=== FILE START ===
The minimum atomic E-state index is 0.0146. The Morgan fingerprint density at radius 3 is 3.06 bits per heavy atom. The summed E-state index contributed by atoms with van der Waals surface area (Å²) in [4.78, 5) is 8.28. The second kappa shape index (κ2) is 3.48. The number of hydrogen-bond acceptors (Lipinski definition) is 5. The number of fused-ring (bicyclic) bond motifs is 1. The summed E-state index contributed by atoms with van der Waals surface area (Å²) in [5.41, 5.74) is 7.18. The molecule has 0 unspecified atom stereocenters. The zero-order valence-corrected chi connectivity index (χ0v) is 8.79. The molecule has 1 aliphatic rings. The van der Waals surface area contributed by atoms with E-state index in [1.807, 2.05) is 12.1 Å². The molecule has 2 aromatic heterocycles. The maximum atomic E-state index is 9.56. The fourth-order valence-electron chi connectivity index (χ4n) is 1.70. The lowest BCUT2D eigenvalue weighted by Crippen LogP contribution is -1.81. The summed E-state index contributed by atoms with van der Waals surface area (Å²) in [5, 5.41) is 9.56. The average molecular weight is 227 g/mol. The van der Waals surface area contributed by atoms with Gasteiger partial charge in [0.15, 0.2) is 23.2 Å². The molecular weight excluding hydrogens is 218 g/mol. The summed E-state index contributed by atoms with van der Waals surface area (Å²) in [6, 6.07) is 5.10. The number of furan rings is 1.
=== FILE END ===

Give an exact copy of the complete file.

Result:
The minimum atomic E-state index is 0.0146. The Morgan fingerprint density at radius 3 is 3.06 bits per heavy atom. The summed E-state index contributed by atoms with van der Waals surface area (Å²) in [4.78, 5) is 8.28. The second kappa shape index (κ2) is 3.48. The number of hydrogen-bond acceptors (Lipinski definition) is 5. The number of fused-ring (bicyclic) bond motifs is 1. The summed E-state index contributed by atoms with van der Waals surface area (Å²) in [5.41, 5.74) is 7.18. The molecule has 0 unspecified atom stereocenters. The zero-order valence-corrected chi connectivity index (χ0v) is 8.79. The molecule has 1 aliphatic rings. The van der Waals surface area contributed by atoms with E-state index in [1.807, 2.05) is 12.1 Å². The molecule has 2 aromatic heterocycles. The maximum atomic E-state index is 9.56. The fourth-order valence-electron chi connectivity index (χ4n) is 1.70. The lowest BCUT2D eigenvalue weighted by Crippen LogP contribution is -1.81. The summed E-state index contributed by atoms with van der Waals surface area (Å²) in [5, 5.41) is 9.56. The average molecular weight is 227 g/mol. The van der Waals surface area contributed by atoms with Gasteiger partial charge in [0.15, 0.2) is 23.2 Å². The molecular weight excluding hydrogens is 218 g/mol. The summed E-state index contributed by atoms with van der Waals surface area (Å²) in [6, 6.07) is 5.10. The number of furan rings is 1.